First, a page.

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On the fiftieth anniversary of her murder, Kitty Genovese transcends the mythology of the tragic story and the famous association with the "bystander effect".
In 1964 a woman was stabbed to death in front of her home in New York, a murder The New York Times called "a frozen moment of dramatic, disturbing social change". The victim, Catherine "Kitty" Genovese, became an urban martyr, butchered in sight of thirty-eight neighbours who "didn’t want to get involved". Her sensational case provoked an outcry and launched a sociological theory known as the "Bystander Effect".
On the fiftieth anniversary of her murder, Kevin Cook presents the real Genovese. "Gripping" (The New York Times) and "Provocative" (The Wall Street Journal), Kitty Genovese evokes the gay and lesbian underground of Greenwich Village with feeling and detail. Cook reconstructs the crime, and drawing on lost documents and new interviews, explores the legacy of the case. His account of what happened is the most accurate and chilling to date.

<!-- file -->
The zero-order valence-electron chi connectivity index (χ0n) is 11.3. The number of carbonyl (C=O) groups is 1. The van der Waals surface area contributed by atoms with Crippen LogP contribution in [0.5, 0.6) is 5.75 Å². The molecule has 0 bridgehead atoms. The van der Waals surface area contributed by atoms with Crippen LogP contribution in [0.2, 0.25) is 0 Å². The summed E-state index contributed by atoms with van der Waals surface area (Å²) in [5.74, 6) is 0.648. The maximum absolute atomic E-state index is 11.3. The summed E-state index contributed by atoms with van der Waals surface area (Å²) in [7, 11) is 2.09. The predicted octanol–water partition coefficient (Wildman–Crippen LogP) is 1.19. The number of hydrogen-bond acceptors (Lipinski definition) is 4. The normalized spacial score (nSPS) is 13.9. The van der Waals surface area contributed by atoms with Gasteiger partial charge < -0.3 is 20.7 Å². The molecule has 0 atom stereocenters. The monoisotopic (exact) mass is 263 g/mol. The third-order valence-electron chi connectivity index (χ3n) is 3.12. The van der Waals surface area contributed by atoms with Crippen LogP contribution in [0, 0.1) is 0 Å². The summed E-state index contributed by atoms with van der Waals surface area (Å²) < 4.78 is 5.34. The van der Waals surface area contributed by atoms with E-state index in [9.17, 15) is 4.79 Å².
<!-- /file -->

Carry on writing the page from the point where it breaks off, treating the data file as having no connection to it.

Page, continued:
“Kevin Cook takes the story apart and puts it back together again. His punchy account of this famous event reveals that almost everything we think we know about it is wrong.” — Daniel Finkelstein, Christmas Round-Ups 2014, The Sunday Times
“Cook is [an] adept storyteller.” — The New Yorker
“...well-written and often gripping book...” — The Times
“A fully-realized portrait of Kitty... Readers won't forget that she was a person, not a player in an anecdote.” — The Boston Sunday Globe
“A grim and fascinating history and discussion of the bystander effect... this book asks hard questions of human nature.” — Diva
“...the book is brilliantly written, a veritable prose docudrama, full of suspense and tension, despite known outcomes.” — Human Givens